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Testimony of Fr. Andrew Wong Sdb – 4 September 1999

It was 4th September 1999, 23 years ago, in East Timor, where we have our Provincial House, our vocational school, a boarding house for boys, in the capital city of Dili...

It was the month in which the last moment of the war between Indonesia and East Timor took place.

Many houses, schools and government buildings were destroyed. Several people were killed. Electricity was cut off. Our home became a place of refuge for our parishioners and other Timorese from other parishes and various parts of the capital. We were about 10,000 people inside our large compound.

That same morning of 4th September, a soldier from the Indonesian army came to me and told me that at night a group of army special forces would attack us and kill us all. The soldier was a friend of mine who sometimes met me to talk.

I asked him why we were going to be massacred? He said the reason was that we had several men in our house whom the soldiers were looking for because they were connected with the Timorese guerrillas.

His last words were: “Father, you must protect yourself by any means possible. This group of special forces is cruel and will kill you all." He left and I never saw him until now.

We called the heads of families to discuss how we could defend ourselves. The men said they had machetes and spears. But what could they do with soldiers who had heavy weapons and grenades? In the end we all agreed that we, priests, four Salesian priests and one coadjutor, would negotiate when the soldiers arrived. We would open our iron gate and talk to the soldiers.

The heads of families and their families were supposed to stand a bit away from us and watch what would happen. If they saw us standing and talking to the soldiers, they had to remain calm. If they saw us falling, that is, if we were being shot at, then they and their families had to run towards the wall of our house, climb the wall and run towards the nearby hills. Everyone agreed on this decision.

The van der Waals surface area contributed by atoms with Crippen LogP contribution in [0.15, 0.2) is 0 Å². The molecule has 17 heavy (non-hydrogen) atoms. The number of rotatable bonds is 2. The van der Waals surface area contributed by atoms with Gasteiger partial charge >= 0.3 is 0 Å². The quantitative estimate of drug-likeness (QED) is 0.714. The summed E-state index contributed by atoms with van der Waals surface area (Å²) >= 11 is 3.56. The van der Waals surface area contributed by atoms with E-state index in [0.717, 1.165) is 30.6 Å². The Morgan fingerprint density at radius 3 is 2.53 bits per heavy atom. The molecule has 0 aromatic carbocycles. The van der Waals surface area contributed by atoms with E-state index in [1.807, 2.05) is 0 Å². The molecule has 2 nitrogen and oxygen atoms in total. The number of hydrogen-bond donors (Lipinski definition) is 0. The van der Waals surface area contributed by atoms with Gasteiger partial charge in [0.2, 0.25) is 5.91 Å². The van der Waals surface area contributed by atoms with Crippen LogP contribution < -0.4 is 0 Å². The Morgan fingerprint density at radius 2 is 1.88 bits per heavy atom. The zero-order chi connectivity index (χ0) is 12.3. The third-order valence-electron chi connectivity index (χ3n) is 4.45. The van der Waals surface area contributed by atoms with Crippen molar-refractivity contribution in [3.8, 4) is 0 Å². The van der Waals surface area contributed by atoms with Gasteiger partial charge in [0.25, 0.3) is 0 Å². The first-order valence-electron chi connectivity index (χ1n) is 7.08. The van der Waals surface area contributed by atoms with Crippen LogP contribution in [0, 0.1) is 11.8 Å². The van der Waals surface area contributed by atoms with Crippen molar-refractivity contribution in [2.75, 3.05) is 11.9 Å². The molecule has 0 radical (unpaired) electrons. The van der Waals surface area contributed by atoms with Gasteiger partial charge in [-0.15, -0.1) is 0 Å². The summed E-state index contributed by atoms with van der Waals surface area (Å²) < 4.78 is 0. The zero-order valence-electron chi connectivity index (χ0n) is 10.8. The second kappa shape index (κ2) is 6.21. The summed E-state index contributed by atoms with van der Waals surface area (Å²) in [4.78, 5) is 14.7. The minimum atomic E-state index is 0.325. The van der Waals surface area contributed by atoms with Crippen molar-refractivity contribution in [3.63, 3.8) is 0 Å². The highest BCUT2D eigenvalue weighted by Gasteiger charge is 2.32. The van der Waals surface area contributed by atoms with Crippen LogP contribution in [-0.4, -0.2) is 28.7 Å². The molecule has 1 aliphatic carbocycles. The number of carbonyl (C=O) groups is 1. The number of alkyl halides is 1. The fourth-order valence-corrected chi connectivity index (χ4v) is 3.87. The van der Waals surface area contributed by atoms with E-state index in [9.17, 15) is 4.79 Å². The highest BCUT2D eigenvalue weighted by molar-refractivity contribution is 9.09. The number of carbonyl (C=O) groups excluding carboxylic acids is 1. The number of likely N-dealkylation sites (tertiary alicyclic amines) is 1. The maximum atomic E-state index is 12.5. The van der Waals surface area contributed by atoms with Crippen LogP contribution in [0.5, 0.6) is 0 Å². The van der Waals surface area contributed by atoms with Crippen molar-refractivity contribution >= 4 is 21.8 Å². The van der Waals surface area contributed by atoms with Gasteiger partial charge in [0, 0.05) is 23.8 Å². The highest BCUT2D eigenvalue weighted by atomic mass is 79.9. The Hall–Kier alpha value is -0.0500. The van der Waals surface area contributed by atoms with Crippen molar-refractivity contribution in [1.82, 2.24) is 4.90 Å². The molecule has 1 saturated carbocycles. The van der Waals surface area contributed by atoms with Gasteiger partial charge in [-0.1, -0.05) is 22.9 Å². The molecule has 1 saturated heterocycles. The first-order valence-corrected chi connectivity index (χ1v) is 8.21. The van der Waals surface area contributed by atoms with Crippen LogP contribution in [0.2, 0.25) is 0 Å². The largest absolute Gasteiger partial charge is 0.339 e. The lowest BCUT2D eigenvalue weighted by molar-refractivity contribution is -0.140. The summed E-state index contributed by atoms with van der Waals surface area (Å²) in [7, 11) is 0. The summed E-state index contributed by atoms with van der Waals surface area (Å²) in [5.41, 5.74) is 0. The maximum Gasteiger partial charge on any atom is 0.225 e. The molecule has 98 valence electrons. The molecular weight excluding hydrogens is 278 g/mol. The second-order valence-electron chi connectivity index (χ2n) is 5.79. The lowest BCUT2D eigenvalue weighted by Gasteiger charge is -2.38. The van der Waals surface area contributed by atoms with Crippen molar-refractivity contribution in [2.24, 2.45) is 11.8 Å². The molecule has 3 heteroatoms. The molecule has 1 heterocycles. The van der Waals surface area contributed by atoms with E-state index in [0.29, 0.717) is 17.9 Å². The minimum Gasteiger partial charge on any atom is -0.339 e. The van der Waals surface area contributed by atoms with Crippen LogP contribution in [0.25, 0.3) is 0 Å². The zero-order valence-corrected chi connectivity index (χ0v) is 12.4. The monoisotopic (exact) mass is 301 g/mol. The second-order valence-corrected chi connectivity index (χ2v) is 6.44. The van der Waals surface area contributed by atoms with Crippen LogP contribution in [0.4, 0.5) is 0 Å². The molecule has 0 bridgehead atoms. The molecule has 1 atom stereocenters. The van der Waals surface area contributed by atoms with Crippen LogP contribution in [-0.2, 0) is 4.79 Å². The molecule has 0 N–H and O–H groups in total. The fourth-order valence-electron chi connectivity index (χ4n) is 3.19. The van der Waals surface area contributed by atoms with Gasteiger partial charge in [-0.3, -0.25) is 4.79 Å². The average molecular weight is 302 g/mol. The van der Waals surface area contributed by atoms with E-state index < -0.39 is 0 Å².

The whole afternoon was spent building ladders so that the elderly, children and women could easily climb the wall and run towards the hills in case the negotiations failed. At 6 pm, our community director gathered all the people together and gave the general absolution. There was no time for individual confession.

Everyone felt the tension in the house. We continued to assure people to be calm. Deep inside me, I was sure that we would die and that the negotiation would never happen. But I continued to assure people of our safety and that we had to continue to pray. We exposed the Blessed Sacrament for a while and then hid the Eucharist in a safe place in the convent.

Around midnight, the director and I were taking our turn waiting for the soldiers to arrive. The others were lying down somewhere. Suddenly, we heard military trucks coming and the soldiers jumped out of the trucks and ran towards our gate. The event was so fast. Before we could even open our iron gate according to plan, the soldiers started shooting at the gate.

The impact of the bullets hitting our iron gate was so strong that the Director and I fell to the ground without opening the gate. I thought I had been hit but when I touched my body, there was no blood. I was still alive. I looked at the warden. He was also down on the floor but there was no blood. We were both still alive.

Then a grenade was thrown from the other side. It fell right in front of my head. It didn't explode.

The other confreres and the people saw what happened to us. It was not according to our plan. The gate was closed. But we were on the ground so there was great confusion in the compound. The soldiers kept firing. Everyone was crying and no one could move or run because of the great fear and confusion. There was total chaos.

Suddenly, we all heard a woman's voice from the gate. It was a simple voice, loud enough for many of us who were standing near the gate to hear. She said, "Enough, enough. Go home!" Of course, the words were in the language of the soldiers, the Indonesian language. At that time, we all knew the Indonesian language.

Believe it or not, suddenly the chaos stopped. The soldiers stopped running towards our house. They couldn't open the gate. And then we heard the military trucks leave; the people stopped shouting and crying. There was suddenly an inexplicable calm and silence.

Standing on the ground, I looked at the director and told him: "Thank God, the Ursuline Sisters saved us and prevented the Indonesian soldiers from killing us."

The Ursuline sisters were Indonesian and stayed in their convent. They did not come to our place with the Timorese people. I told the director that we had to get up and go to their convent to thank them.

He told me it was better to wait until the next morning. We were all tired, scared, shocked and it was better to sleep until morning. It was three o'clock in the morning.

Around six o'clock that morning, 5th September, the director and I ran to the Ursuline Sisters' convent. When we opened our gate, we saw all the bullets on the ground. When we arrived at the convent, we wanted to speak to the nuns to thank them for saving us that night.

The nuns were so surprised and almost began to cry. One sister said, "Father, we were so afraid last night. So, we stayed in one room together. We also heard the voice. It wasn't our voice. It wasn't our voice."

The Director and I fell to our knees in tears and thanked God for the intervention of our heavenly Mother. We believed it was Our Lady who had stopped the soldiers and saved us from the massacre.

Fr. Andrew wong, Sdb


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